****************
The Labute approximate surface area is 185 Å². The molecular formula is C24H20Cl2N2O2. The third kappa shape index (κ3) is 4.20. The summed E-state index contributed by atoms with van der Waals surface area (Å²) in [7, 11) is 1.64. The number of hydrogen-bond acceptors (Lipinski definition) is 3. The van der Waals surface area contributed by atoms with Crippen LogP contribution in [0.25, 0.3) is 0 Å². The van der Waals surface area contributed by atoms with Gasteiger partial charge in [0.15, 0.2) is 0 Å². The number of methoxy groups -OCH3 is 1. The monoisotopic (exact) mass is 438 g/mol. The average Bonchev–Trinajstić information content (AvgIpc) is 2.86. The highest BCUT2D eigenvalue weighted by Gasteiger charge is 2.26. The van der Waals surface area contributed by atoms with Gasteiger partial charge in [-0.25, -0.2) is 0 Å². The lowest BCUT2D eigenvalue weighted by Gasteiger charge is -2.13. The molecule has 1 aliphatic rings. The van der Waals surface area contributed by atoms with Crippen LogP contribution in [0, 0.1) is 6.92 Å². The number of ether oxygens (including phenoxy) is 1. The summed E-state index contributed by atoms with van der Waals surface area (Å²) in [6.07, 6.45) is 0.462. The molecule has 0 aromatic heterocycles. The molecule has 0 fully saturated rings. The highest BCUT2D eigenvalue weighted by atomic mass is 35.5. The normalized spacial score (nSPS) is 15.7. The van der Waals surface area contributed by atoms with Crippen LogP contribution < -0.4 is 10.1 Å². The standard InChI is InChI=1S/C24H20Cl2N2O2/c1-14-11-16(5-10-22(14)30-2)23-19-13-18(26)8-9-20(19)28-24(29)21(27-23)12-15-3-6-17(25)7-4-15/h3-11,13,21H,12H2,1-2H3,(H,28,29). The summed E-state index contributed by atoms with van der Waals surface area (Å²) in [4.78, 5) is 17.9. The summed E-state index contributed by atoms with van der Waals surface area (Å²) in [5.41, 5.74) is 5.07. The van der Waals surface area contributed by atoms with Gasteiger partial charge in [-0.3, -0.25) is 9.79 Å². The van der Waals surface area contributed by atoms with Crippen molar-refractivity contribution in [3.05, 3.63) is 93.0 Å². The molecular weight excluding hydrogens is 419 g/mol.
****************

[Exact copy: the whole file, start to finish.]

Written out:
The Labute approximate surface area is 185 Å². The molecular formula is C24H20Cl2N2O2. The third kappa shape index (κ3) is 4.20. The summed E-state index contributed by atoms with van der Waals surface area (Å²) in [7, 11) is 1.64. The number of hydrogen-bond acceptors (Lipinski definition) is 3. The van der Waals surface area contributed by atoms with Crippen LogP contribution in [0.25, 0.3) is 0 Å². The van der Waals surface area contributed by atoms with Gasteiger partial charge in [0.15, 0.2) is 0 Å². The number of methoxy groups -OCH3 is 1. The monoisotopic (exact) mass is 438 g/mol. The average Bonchev–Trinajstić information content (AvgIpc) is 2.86. The highest BCUT2D eigenvalue weighted by Gasteiger charge is 2.26. The van der Waals surface area contributed by atoms with Gasteiger partial charge in [-0.25, -0.2) is 0 Å². The lowest BCUT2D eigenvalue weighted by Gasteiger charge is -2.13. The molecule has 1 aliphatic rings. The van der Waals surface area contributed by atoms with Crippen LogP contribution in [0, 0.1) is 6.92 Å². The number of ether oxygens (including phenoxy) is 1. The summed E-state index contributed by atoms with van der Waals surface area (Å²) in [6.07, 6.45) is 0.462. The molecule has 0 aromatic heterocycles. The molecule has 0 fully saturated rings. The highest BCUT2D eigenvalue weighted by atomic mass is 35.5. The normalized spacial score (nSPS) is 15.7. The van der Waals surface area contributed by atoms with Crippen LogP contribution < -0.4 is 10.1 Å². The standard InChI is InChI=1S/C24H20Cl2N2O2/c1-14-11-16(5-10-22(14)30-2)23-19-13-18(26)8-9-20(19)28-24(29)21(27-23)12-15-3-6-17(25)7-4-15/h3-11,13,21H,12H2,1-2H3,(H,28,29). The summed E-state index contributed by atoms with van der Waals surface area (Å²) in [4.78, 5) is 17.9. The summed E-state index contributed by atoms with van der Waals surface area (Å²) in [5.41, 5.74) is 5.07. The van der Waals surface area contributed by atoms with Gasteiger partial charge in [-0.3, -0.25) is 9.79 Å². The van der Waals surface area contributed by atoms with Crippen molar-refractivity contribution in [3.05, 3.63) is 93.0 Å². The molecular weight excluding hydrogens is 419 g/mol.